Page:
Judges’ Comments: Fruitvale Station, a searing 2013 docu-drama about the last day in the life of a young African American man shot by police in the San Francisco Bay area in 2008. We thought: ‘The writing is controlled and intelligent and denotes the reviewer’s admiration for the film while allowing the reader to make up their own mind about whether this is something that will interest them or not.’ The reviewer also gave serious credit to its first-time filmmaker, Ryan Coogler, noting how he has since gone on to become one of Hollywood’s major ‘players’. Two of the three judges admitted they hadn’t seen the film before reading the review but were firmly persuaded by its eloquence to place it top of their wish-list ASAP.


Fruitvale Station (dir. Ryan Coogler, 2013): reviewed by Andrew Key

Fruitvale Station begins with some grainy and wobbly footage, recorded on a mobile phone, of the shooting by a police officer of Oscar Grant, a 22-year-old black man, at the Fruitvale BART station in Oakland, California, on New Year’s Day 2009. This is real footage of an actual event. The rest of this excellent film comprises a dramatisation of the events leading up to the shooting, starring Michael B. Jordan as Oscar Grant and Octavia Spencer as his mother. Fruitvale Station was released in theatres in the United States on July 12, 2013. On the next day, July 13, George Zimmerman was acquitted of murder after his shooting of a teenager, Trayvon Martin, the previous year: this acquittal sparked protests across the United States and the formation of the Black Lives Matter protest movement. Watching this film in May 2020, against the backdrop of renewed protests against police violence in the US, following the murder of an unarmed man held in police custody named George Floyd, Ryan Coogler’s directorial debut feels as timely now as it did on its first release.

Coogler, himself a native of the San Francisco Bay Area, has made a deeply perceptive and moving docudrama which resists the impulse towards polish and heroics that might be found in other biographical films of this ilk. In Fruitvale Station, Oscar Grant is depicted without judgment as a normal and complex person, living a fairly typical life for a young black man in Oakland. He has spent time in prison and he has a short temper, but these are not things to be condemned and nor are they depicted as sociological facts seen by an outside observer: they are just elements of a life, understandable and normal within their context. Grant is a father of a young daughter, trying to straighten out his life. He is a loving son to his mother. It is his normality which Coogler emphasises, and which Michael B. Jordan draws out of his impressive and understated performance. There is nothing particularly remarkable about Grant’s life, up until its end, and this is what makes the film so distressing to watch. Indeed, the real accomplishment of Fruitvale Station is this centring of the everyday nature of police brutality towards black people in America, combined with the feeling of interruption and horror which accompanies these deaths in police custody, set against the backdrop of regular life.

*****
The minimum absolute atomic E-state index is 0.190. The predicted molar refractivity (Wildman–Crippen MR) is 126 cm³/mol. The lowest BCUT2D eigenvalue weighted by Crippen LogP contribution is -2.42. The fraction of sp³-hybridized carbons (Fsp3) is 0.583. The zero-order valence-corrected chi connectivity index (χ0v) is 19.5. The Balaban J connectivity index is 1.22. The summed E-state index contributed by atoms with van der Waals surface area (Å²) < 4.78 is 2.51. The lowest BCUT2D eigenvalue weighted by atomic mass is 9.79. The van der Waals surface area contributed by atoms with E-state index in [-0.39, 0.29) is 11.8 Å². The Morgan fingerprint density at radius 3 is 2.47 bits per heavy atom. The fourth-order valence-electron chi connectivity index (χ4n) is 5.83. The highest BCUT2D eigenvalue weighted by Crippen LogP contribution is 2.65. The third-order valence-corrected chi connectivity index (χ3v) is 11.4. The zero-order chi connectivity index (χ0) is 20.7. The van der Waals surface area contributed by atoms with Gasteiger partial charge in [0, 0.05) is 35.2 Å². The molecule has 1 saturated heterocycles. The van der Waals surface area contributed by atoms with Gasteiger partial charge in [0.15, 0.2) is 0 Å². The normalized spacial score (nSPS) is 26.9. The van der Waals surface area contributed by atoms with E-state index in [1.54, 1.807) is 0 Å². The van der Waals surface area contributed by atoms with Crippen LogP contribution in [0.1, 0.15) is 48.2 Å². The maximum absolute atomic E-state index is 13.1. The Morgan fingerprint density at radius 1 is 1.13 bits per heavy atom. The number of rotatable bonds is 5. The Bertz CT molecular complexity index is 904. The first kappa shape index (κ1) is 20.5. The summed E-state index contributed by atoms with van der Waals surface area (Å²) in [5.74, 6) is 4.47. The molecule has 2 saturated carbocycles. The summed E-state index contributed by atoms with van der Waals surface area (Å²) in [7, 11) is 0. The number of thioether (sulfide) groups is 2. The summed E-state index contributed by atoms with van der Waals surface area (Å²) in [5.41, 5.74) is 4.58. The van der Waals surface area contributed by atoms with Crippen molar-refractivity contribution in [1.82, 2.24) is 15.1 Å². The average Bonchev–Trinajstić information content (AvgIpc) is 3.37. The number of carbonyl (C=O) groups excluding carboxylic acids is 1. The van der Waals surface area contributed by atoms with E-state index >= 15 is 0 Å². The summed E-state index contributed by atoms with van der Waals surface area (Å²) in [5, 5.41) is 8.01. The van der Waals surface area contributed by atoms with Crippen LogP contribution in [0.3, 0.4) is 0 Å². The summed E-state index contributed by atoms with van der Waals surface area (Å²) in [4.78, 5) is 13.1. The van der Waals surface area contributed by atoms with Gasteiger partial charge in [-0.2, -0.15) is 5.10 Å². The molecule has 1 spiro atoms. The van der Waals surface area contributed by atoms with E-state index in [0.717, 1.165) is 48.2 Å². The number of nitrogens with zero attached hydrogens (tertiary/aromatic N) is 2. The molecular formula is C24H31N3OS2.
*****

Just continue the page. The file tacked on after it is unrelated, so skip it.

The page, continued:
From the beginning Fruitvale Station is suffused with an atmosphere of grim tension: mundane interactions are transfigured by the climax we know is coming, by the dramatic irony that comes from our watching Grant wander unknowingly towards his shocking death at the hands of a police officer. By opening the film with actual cell phone footage of the shooting, Coogler establishes a mood of dark necessity which permeates every scene of Fruitvale Station. We watch a man go about his daily life: it’s his mother’s birthday, he has to buy a card for his sister, he argues with his partner, he makes up with his partner. We know where this is leading, even if nobody in the film does. There are moments of foreshadowing: moments that risk becoming heavy-handed, but which never quite slip into feeling excessive or too portentous. When Grant sees a dog get hit by a speeding car and left to die in the street, carrying it into the forecourt of a gas station, staining his shirt with its blood, crying out for passersby to help him, we know that he is going to be shot and killed for as little reason as the dog was run over. When Grant says goodnight to his daughter, who is worried about the noise of fireworks outside, we know it’s the last time they will see each other. Perhaps some of these scenes might feel cynical in another context, or emotionally manipulative, but here they work to draw us further into the film, to absorb us. In doing so they make the climax of the film—a scene which enormously painful and difficult to watch, even though we know it’s coming—much more affecting. We are drawn into the rhythms of Grant’s life, and we are made to feel the ruptures which his death causes, not only in his child’s life, or his partner’s life, or his mother’s life, but in the lives of his community, his city—his country, even. Fruitvale Station humanises Grant, it makes his life feel real and meaningful in a way that news reports do not,  and perhaps can not. It reminds us that every death in police custody—whether it takes place in California, in Minnesota, in London or in Manchester—is the cruel and unnecessary interruption of a life.

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